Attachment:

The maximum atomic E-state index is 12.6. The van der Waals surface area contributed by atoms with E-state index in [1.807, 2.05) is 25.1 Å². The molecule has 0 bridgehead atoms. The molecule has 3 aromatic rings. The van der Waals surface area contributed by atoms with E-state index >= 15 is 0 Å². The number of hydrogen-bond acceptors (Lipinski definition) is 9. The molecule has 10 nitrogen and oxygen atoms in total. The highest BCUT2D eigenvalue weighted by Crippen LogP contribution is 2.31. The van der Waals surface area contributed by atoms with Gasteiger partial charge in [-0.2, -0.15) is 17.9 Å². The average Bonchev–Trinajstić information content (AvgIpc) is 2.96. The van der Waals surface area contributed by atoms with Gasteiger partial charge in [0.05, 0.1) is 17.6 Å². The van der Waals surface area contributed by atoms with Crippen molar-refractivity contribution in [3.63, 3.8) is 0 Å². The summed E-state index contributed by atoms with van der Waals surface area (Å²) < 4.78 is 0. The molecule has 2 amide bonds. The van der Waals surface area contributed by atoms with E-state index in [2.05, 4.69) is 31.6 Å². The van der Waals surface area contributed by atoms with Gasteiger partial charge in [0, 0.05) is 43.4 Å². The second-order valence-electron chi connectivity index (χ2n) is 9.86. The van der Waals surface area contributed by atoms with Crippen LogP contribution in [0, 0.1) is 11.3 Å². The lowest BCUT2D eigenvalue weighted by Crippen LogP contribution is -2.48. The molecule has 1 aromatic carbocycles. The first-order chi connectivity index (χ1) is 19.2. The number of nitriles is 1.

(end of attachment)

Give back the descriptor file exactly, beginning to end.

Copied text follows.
The maximum atomic E-state index is 12.6. The van der Waals surface area contributed by atoms with E-state index in [1.807, 2.05) is 25.1 Å². The molecule has 0 bridgehead atoms. The molecule has 3 aromatic rings. The van der Waals surface area contributed by atoms with E-state index >= 15 is 0 Å². The number of hydrogen-bond acceptors (Lipinski definition) is 9. The molecule has 10 nitrogen and oxygen atoms in total. The highest BCUT2D eigenvalue weighted by Crippen LogP contribution is 2.31. The van der Waals surface area contributed by atoms with Gasteiger partial charge in [-0.2, -0.15) is 17.9 Å². The average Bonchev–Trinajstić information content (AvgIpc) is 2.96. The van der Waals surface area contributed by atoms with Gasteiger partial charge in [0.05, 0.1) is 17.6 Å². The van der Waals surface area contributed by atoms with Crippen molar-refractivity contribution in [3.63, 3.8) is 0 Å². The summed E-state index contributed by atoms with van der Waals surface area (Å²) < 4.78 is 0. The molecule has 2 amide bonds. The van der Waals surface area contributed by atoms with E-state index in [2.05, 4.69) is 31.6 Å². The van der Waals surface area contributed by atoms with Gasteiger partial charge in [0, 0.05) is 43.4 Å². The second-order valence-electron chi connectivity index (χ2n) is 9.86. The van der Waals surface area contributed by atoms with Crippen LogP contribution in [0, 0.1) is 11.3 Å². The lowest BCUT2D eigenvalue weighted by Crippen LogP contribution is -2.48. The molecule has 1 aromatic carbocycles. The first-order chi connectivity index (χ1) is 19.2. The number of nitriles is 1.